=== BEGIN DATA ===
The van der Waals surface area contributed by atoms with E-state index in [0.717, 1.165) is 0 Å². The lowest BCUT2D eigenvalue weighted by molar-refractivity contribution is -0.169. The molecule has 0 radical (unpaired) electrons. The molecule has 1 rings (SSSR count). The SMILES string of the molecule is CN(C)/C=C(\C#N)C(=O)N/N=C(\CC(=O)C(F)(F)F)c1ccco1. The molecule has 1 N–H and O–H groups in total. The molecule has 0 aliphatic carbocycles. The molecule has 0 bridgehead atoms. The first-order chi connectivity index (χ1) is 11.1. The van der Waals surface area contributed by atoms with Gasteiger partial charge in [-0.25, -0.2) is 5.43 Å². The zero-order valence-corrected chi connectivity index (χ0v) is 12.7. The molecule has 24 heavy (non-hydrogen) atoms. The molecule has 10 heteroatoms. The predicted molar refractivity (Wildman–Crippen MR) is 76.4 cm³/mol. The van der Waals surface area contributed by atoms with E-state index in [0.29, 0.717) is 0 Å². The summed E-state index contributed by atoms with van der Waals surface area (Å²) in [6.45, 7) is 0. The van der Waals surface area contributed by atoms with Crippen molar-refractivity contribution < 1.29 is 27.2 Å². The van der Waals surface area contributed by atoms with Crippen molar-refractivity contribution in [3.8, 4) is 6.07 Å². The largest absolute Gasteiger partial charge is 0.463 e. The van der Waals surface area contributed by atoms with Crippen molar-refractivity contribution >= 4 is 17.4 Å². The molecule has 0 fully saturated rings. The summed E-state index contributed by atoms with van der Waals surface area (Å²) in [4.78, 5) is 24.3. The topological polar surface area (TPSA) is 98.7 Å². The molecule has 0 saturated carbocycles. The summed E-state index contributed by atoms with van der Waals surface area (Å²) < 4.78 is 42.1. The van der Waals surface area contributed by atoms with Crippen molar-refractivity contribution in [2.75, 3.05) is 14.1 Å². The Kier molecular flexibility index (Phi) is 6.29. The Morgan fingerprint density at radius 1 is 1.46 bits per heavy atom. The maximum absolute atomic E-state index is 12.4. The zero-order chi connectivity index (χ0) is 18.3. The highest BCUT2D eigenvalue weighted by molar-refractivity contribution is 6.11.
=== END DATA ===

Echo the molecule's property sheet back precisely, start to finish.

The van der Waals surface area contributed by atoms with E-state index in [0.717, 1.165) is 0 Å². The lowest BCUT2D eigenvalue weighted by molar-refractivity contribution is -0.169. The molecule has 0 radical (unpaired) electrons. The molecule has 1 rings (SSSR count). The SMILES string of the molecule is CN(C)/C=C(\C#N)C(=O)N/N=C(\CC(=O)C(F)(F)F)c1ccco1. The molecule has 1 N–H and O–H groups in total. The molecule has 0 aliphatic carbocycles. The molecule has 0 bridgehead atoms. The first-order chi connectivity index (χ1) is 11.1. The van der Waals surface area contributed by atoms with Gasteiger partial charge in [-0.25, -0.2) is 5.43 Å². The zero-order valence-corrected chi connectivity index (χ0v) is 12.7. The molecule has 24 heavy (non-hydrogen) atoms. The molecule has 10 heteroatoms. The predicted molar refractivity (Wildman–Crippen MR) is 76.4 cm³/mol. The van der Waals surface area contributed by atoms with E-state index in [0.29, 0.717) is 0 Å². The summed E-state index contributed by atoms with van der Waals surface area (Å²) in [6.45, 7) is 0. The van der Waals surface area contributed by atoms with Crippen molar-refractivity contribution < 1.29 is 27.2 Å². The van der Waals surface area contributed by atoms with Crippen molar-refractivity contribution in [3.8, 4) is 6.07 Å². The largest absolute Gasteiger partial charge is 0.463 e. The van der Waals surface area contributed by atoms with Crippen molar-refractivity contribution >= 4 is 17.4 Å². The molecule has 0 fully saturated rings. The summed E-state index contributed by atoms with van der Waals surface area (Å²) in [4.78, 5) is 24.3. The topological polar surface area (TPSA) is 98.7 Å². The molecule has 0 saturated carbocycles. The summed E-state index contributed by atoms with van der Waals surface area (Å²) < 4.78 is 42.1. The van der Waals surface area contributed by atoms with Crippen molar-refractivity contribution in [2.75, 3.05) is 14.1 Å². The Kier molecular flexibility index (Phi) is 6.29. The Morgan fingerprint density at radius 1 is 1.46 bits per heavy atom. The maximum absolute atomic E-state index is 12.4. The zero-order chi connectivity index (χ0) is 18.3. The highest BCUT2D eigenvalue weighted by molar-refractivity contribution is 6.11.